Article Details

Research Database: Article Details

Citation:  Farley, M.A., McMahon, W.M., Fombonne, E., Jenson, W.R., Miller, J., Gardner, M., Block, H., Pingree, C.B., Ritvo, E.R., Ritvo, R.A., & Coon, H. (2009). Twenty-year outcome for individuals with autism and average or near-average cognitive abilities. Autism Research, 2 (2), 109-118.
Title:  Twenty-year outcome for individuals with autism and average or near-average cognitive abilities
Authors:  Farley, M.A., McMahon, W.M., Fombonne, E., Jenson, W.R., Miller, J., Gardner, M., Block, H., Pingree, C.B., Ritvo, E.R., Ritvo, R.A., & Coon, H.
Year:  2009
Journal/Publication:  Autism Research
Publisher:  International Society for Autism Research
DOI:  https://doi.org/10.1002/aur.69
Full text:  http://onlinelibrary.wiley.com/doi/10.1002/aur.69/full    |   PDF   
Peer-reviewed?  Yes
NIDILRR-funded?  Not reported

Structured abstract:

Background:  Previous study (20 years ago) found substantial variability in adult outcome for people with autism whose cognitive functioning was within the near-average and average ranges. This study examined adult outcome for 41 such individuals (38 men and 3 women) originally identified through an epidemiological survey of autism in Utah.
Purpose:  The purpose of this study is to : (1) define current function and service needs; (2) explore the feasibility of studying a larger statewide sample; and (3) examine relations among historical and current variables not reported in other recent outcome studies.
Study sample:  41 such individuals (38 men and 3 women) that were originally identified through an epidemiological survey of autism in Utah were recruited for this study.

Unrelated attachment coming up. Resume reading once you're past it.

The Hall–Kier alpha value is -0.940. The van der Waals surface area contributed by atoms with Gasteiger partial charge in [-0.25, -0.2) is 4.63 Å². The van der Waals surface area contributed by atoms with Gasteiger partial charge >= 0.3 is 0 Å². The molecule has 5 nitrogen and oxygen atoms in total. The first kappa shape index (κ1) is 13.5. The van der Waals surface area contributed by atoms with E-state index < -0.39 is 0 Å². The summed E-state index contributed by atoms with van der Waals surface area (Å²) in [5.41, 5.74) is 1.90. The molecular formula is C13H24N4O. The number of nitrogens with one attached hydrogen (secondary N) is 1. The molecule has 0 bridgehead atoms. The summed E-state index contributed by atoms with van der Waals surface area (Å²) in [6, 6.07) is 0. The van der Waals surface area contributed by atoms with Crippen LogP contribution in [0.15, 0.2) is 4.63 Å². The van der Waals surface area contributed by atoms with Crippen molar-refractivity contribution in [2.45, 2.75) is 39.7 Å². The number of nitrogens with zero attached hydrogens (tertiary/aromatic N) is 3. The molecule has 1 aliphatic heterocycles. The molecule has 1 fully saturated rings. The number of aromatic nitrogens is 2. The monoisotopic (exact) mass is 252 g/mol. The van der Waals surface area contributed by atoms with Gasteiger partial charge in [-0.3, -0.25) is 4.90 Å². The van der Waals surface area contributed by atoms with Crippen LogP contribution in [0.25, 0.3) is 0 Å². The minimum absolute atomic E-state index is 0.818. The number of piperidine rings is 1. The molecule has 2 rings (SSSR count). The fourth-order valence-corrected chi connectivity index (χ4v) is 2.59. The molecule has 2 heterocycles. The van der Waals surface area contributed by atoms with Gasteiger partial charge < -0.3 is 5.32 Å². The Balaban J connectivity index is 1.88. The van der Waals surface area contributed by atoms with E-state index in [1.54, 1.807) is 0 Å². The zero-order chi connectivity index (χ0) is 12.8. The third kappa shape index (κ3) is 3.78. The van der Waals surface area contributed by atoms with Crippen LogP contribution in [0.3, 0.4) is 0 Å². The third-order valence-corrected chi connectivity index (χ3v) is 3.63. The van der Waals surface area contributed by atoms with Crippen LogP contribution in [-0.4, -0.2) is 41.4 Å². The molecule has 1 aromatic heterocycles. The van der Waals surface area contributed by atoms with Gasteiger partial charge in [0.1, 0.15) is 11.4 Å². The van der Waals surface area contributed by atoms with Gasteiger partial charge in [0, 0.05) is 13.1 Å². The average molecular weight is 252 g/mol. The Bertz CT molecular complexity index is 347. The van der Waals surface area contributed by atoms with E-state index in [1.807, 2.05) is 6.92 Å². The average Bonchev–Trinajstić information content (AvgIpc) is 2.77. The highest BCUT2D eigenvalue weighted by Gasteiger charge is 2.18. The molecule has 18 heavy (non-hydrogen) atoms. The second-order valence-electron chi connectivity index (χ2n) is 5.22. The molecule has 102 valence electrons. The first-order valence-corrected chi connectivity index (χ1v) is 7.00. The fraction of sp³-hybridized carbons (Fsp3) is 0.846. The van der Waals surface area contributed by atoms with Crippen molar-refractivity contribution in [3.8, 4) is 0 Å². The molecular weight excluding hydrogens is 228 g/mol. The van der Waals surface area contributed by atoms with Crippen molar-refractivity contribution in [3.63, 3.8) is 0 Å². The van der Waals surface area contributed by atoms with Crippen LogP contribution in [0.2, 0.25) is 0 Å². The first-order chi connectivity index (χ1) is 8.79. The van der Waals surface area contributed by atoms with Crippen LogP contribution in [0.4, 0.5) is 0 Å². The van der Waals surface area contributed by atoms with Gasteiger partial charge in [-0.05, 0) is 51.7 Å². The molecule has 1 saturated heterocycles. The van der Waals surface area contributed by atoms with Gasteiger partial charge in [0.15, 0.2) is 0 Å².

Data collection and analysis:  Outcome measures included standardized assessments of diagnostic status, cognitive ability, and adaptive behavior. Additional information collected concerned demographic variables, indicators of independence, social relationships, medical and psychiatric conditions, and social service use.Data were analyzed using SPSS Version 16.0. For comparisons of interval-level variables, two-tailed t-tests and ANOVA were used. Spearman’s r tests were used in nonparametric analyses.
Findings:  Compared with previous study, outcomes for this sample were better than outcomes described in previous work on individuals with similar cognitive functioning. For example, half of the participants were rated as ‘‘Very Good’’ or ‘‘Good’’ on a global outcome measure. As in previous studies, there was considerable variability in measured cognitive ability over time. Over half of the sample had large gains or losses of cognitive ability of greater than 1 standard deviation. Cognitive gain was associated with better outcome, as was better adaptive functioning. While all participants had baseline IQs in the nonimpaired range, there was limited evidence to support the use of other early childhood variables to predict adult outcome.
Conclusions:  This study is limited by a number of factors, including the number of participants. This study demonstrates both the feasibility and value of longitudinal autism research. This study encourages further research with the larger sample that was part of the epidemiological survey 20 years ago.

Disabilities served:  Autism / ASD